Planning a trip to Europe can be hard work.  Planning a GREAT trip to Europe is a daunting task.  However, with the proper research and reservations, you can definitely get the best out of your European vacation, and ensure that what you eat and drink will be as important to the experience as what you see and do.

For many tourists, food and drink is an afterthought.  Eating local means non-descript pasta in Italy washed down with some sort of wine… plate after plate of sausages and sauerkraut in Germany with a standard light lager… cone of fries and a Stella Artois in Belgium…

All these things are fine for tourists (except the Stella in Belgium!  c’mon!) if you really have no interest in connecting with the culture and just want to avoid going hungry while you see the sights.  But many travellers want to engage with the local scene and immerse themselves in the region and aren’t sure how to go about this.

If you’re one of those travellers, here are a few suggestions when planning your trip.

  1. Don’t assume there is a “national” cuisine.  Take Italy for example.  The pizza/pasta stereotype for Italy just doesn’t cut it when you look at the huge variety of regional food traditions – the cuisine of the Veneto is not the same as the cuisine of the Alto-Adige or Emilia-Romagna or Liguria or… you see what I’m getting at.  There are plenty of restaurants that cater to tourists that will serve the same basic pizza/pasta throughout Italy.  But to really connect, you want to read about the food culture in the specific region you are visiting, and seek out restaurants that celebrate it!  If Italy is on your list, I would highly recommend reading “Italian Cuisine: A Cultural History” by Capatti and Montanari as you are planning.  It’s not a recipe book, but regional dishes are explained in context.  Highlight the ones that interest you, then find restaurants that specialize in those dishes.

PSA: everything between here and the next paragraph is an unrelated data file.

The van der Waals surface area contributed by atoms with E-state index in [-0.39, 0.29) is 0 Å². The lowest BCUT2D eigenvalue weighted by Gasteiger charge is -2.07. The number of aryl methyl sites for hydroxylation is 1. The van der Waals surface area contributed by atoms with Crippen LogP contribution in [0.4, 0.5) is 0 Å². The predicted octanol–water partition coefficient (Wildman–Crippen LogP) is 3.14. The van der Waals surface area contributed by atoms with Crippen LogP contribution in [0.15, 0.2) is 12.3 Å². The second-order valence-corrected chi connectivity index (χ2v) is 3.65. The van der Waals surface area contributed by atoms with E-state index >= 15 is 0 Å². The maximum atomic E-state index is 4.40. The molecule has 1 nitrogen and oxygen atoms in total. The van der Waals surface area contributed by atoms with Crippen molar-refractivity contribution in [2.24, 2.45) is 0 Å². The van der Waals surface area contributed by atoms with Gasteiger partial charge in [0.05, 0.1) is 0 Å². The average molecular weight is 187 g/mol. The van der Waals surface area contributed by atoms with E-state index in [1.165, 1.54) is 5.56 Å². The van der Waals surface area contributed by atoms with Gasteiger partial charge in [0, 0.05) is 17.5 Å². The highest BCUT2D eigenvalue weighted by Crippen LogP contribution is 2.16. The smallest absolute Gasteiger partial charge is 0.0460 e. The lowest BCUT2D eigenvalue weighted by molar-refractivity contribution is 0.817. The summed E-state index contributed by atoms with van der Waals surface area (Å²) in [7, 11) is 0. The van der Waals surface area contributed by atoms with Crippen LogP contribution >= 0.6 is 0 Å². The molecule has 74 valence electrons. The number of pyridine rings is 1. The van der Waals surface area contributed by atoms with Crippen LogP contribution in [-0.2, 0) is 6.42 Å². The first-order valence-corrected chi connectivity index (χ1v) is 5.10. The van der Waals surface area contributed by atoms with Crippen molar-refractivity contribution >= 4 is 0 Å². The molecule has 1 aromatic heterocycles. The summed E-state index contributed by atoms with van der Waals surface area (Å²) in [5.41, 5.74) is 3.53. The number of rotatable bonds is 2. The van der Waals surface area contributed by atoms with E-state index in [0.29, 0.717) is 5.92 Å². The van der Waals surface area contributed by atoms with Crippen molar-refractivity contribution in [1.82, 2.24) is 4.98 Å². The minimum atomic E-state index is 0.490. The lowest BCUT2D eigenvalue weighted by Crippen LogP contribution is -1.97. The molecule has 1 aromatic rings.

2. When you are in Europe with no specific plans for your meals that day, take note of restaurants that don’t seem to cater to tourists.  Not on the main squares.  No English menu.  No “tourist menu” (that always makes me laugh – they actually put that on the signs out front of some restaurants!)  No bow-tied pushy waiter standing out front trying to convince you to step inside.  A place where you are mostly hearing the local language, and where ordering might be a bit of an adventure!  If you know a few basic words in the language, and maybe can use your phone to translate anything your are unsure of, you’ll be fine and you’ll probably have one of the most memorable experience of your trip!
  3. More expensive does not necessarily equal better quality.  Many of the best food and drink experiences are the ones that the locals can afford too.  I’ve had plenty of €3 glasses of house wine that suited the food and my palate better than the much more expensive bottles from the restaurant’s cellar.  I’ve had ultra-cheap beer and food in little taverns in rural Germany that completely outshone the expensive meals offered at the hotel restaurant.

If you are interested in letting someone else take care of these details for you – we’re your people!
Eat and Drink Like a European offers the most unique tours in the industry – the best food and drink experiences with a focus on the most interesting history, art, and architecture.